There are some acute and traumatic causes for hair loss, where the scalp or hair follicle is physically damaged as a result of illness or injury.
If you experience a burn or a cut to the scalp, for example, it is possible to damage and destroy hair follicles, and eliminate the possibility of a hair growing in that area again. Similarly, if you experience scarring of an area, again resulting from an injury, or a specific condition like frontal fibrosing alopecia (a common complaint affecting the hairline in females specifically) this can negatively affect the blood supply to the follicles in the area. There are ways of stimulating the growth of new tissue in these areas, however these cases can offer more unique challenges.
Treating Hair Loss
Managing hair loss effectively involves much more than simply having a procedure. When it comes to creating an effective plan to achieve proper results, there are 3 parts to every journey:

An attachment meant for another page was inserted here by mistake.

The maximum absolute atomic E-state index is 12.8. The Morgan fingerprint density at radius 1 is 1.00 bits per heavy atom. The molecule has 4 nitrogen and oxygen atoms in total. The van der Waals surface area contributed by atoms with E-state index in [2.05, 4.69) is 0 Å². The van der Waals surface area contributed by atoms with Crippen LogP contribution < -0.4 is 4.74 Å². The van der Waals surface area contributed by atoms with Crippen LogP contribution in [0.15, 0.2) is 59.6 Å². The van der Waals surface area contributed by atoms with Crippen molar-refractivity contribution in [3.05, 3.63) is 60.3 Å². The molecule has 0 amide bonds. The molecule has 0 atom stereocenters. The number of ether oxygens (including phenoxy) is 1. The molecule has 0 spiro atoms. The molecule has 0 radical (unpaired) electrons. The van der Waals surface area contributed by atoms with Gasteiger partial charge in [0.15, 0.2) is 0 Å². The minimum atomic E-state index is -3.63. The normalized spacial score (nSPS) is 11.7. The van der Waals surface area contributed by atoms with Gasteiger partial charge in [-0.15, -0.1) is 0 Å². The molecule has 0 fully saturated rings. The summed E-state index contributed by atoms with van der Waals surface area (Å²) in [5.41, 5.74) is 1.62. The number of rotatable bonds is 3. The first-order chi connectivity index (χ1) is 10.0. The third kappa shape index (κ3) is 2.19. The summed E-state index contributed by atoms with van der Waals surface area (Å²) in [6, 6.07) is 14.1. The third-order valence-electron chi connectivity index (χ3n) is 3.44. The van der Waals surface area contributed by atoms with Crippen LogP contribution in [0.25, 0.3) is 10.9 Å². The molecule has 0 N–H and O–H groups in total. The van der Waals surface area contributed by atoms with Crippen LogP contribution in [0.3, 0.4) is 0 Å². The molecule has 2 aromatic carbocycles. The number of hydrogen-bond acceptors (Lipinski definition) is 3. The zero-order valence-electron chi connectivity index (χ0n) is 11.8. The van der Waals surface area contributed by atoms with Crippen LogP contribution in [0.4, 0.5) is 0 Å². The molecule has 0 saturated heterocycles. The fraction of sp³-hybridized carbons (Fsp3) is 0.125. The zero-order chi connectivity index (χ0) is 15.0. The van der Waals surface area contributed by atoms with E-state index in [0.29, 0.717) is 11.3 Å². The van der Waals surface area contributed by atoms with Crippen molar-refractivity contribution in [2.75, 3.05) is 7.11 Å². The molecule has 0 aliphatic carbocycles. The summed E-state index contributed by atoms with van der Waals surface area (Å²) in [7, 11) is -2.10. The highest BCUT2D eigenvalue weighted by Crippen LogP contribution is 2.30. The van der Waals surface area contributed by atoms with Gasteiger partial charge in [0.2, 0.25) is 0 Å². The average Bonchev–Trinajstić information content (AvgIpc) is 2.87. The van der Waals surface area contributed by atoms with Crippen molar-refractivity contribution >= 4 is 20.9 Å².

PREVENTION: Preventing further hair loss from developing should be the first consideration for every case, regardless of the severity of the loss.
STIMULATION: It’s possible in many cases to stimulate the hair follicles to grow again through the use of regenerative and adjunctive therapies.
INTERVENTION: Surgical intervention, such as FUE hair transplants, and non-surgical intervention, such as scalp micro pigmentation, can be effectively used to manage hair loss, but are always the last piece of the overall puzzle to consider.
FUE Hair Transplants
FUE or Follicle Unit Excision hair transplants are the modern Gold Standard for surgical hair loss treatments. The number of follicles required for an individual will depend on the severity and pattern of the hair loss, and this is always determined in a comprehensive consultation process with the hair restoration surgeon. Hair transplants are extremely successful procedures when performed correctly by trained and experienced professionals.
For optimum results, these procedures can be combined with a number of adjunctive therapies to enhance and improve the outcome.
Watch the videos below to learn more about these procedures.
What is a Hair Transplant?
FUE vs FUT – What’s the Difference?
Regenerative Medicine and Hair Loss